Melody maker supreme.

In his Essays and Lectures on Music in 1927, Donald Tovey made this extraordinary observation. He had unearthed an English Dictionary of Music published in 1827, in which Beethoven, who had died that year, was heralded as the greatest composer who had ever lived – and Franz Schubert, his natural successor, and who was to die just a year later, gets not so much as a single mention, despite five other Schuberts being listed!

With the benefit of hindsight, this may not be all that surprising, since it was only several years after his death that the true extent of his output was discovered. It was vast: over 600 songs alone, amongst symphonies, operas, chamber, piano and choral music. And all by the age of just 31.

You do not have to be a discerning reader of these modest posts to know that Schubert is by far my favourite composer, for one simple reason: melody. Melody is at the heart of everything he wrote. We could all name composers and current musicians in every field who have come up with good tunes, maybe even several or many – but not as many as Schubert. Whether happy or sad, melody is the central characteristic of all his compositions; and many are the times I have caught myself just laughing at the sheer audacity of how simple that melody can be. Schubert was an unassuming, modest man, the son of a schoolteacher, in whose footsteps he followed, as did the other surviving three of his thirteen siblings. He never married, and was by all accounts something of a loner; but maybe his impecunious life and background is what gives soul to his music.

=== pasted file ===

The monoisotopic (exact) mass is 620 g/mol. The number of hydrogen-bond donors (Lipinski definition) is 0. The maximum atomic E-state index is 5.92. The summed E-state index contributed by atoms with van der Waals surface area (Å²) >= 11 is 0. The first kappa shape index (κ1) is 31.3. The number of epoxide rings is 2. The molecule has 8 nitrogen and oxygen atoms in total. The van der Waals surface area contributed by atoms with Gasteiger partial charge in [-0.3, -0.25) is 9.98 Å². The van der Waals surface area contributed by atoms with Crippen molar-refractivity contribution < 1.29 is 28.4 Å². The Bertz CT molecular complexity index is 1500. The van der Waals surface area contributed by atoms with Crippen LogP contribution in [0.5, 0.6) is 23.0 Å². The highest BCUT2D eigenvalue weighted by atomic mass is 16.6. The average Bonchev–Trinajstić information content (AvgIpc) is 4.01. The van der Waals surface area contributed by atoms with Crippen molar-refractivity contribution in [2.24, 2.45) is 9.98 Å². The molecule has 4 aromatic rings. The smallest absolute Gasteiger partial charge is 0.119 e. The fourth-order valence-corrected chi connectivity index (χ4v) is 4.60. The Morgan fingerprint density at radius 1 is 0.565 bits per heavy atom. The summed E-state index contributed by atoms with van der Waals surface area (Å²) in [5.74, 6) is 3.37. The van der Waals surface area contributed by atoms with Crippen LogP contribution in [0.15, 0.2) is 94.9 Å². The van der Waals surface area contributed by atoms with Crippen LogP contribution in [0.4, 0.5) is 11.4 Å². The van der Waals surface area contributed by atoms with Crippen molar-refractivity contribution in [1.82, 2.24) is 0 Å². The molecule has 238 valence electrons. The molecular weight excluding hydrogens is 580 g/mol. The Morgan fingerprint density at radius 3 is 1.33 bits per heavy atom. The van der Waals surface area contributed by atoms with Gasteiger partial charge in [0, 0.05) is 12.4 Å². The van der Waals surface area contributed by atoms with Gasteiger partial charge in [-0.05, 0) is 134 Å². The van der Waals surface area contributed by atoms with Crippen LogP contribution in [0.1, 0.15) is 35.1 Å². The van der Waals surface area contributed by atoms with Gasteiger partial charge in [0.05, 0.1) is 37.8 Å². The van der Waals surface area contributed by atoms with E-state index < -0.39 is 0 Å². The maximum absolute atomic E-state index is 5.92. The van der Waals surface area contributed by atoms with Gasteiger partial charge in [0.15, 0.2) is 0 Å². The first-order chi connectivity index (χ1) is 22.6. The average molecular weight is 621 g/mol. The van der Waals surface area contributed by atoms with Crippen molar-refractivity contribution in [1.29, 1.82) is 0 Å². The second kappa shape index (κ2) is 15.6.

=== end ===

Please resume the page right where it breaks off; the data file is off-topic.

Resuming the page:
There is something about this man’s music that makes you want to sing out loud. I have written previously about his Impromptus and many of you will be familiar with some of his more overplayed works, such as the Unfinished symphony or The Trout quintet, but I have also alluded to his Great C Major symphony as being my all time favourite symphony by anyone, so that is what I want to share with you today.

By the standards of the day, it was a marathon work: although having the standard four movements, a performance will take a minimum of 45 minutes, and can last up to an hour with the repeats. Players are frequently exhausted after its performance, especially when played with the energy in this recording of its final movement. The conductor George Szell (1897-1970) was born in Hungary, but was Music Director of the Cleveland Orchestra in the US for nearly 25 years. He was a hard task-master, and it comes through here: the drive is relentless, almost breathless.

Schubert never lived to hear this. It was Robert Schumann who discovered it and persuaded Mendelssohn to conduct its first performance in 1839. We are told that the strings fell about laughing when rehearsing it, but the reality is that they were anything but amused: first, they found it fiendishly difficult to play; secondly, it is clear they took great issue (especially in this movement) at having to play what they considered to be a supporting role (you might almost say ‘second fiddle’) to the woodwind and brass. Listen out at about 1:30 and you will see what I mean, but it’s far from demeaning – it’s actually quite modern and delightful.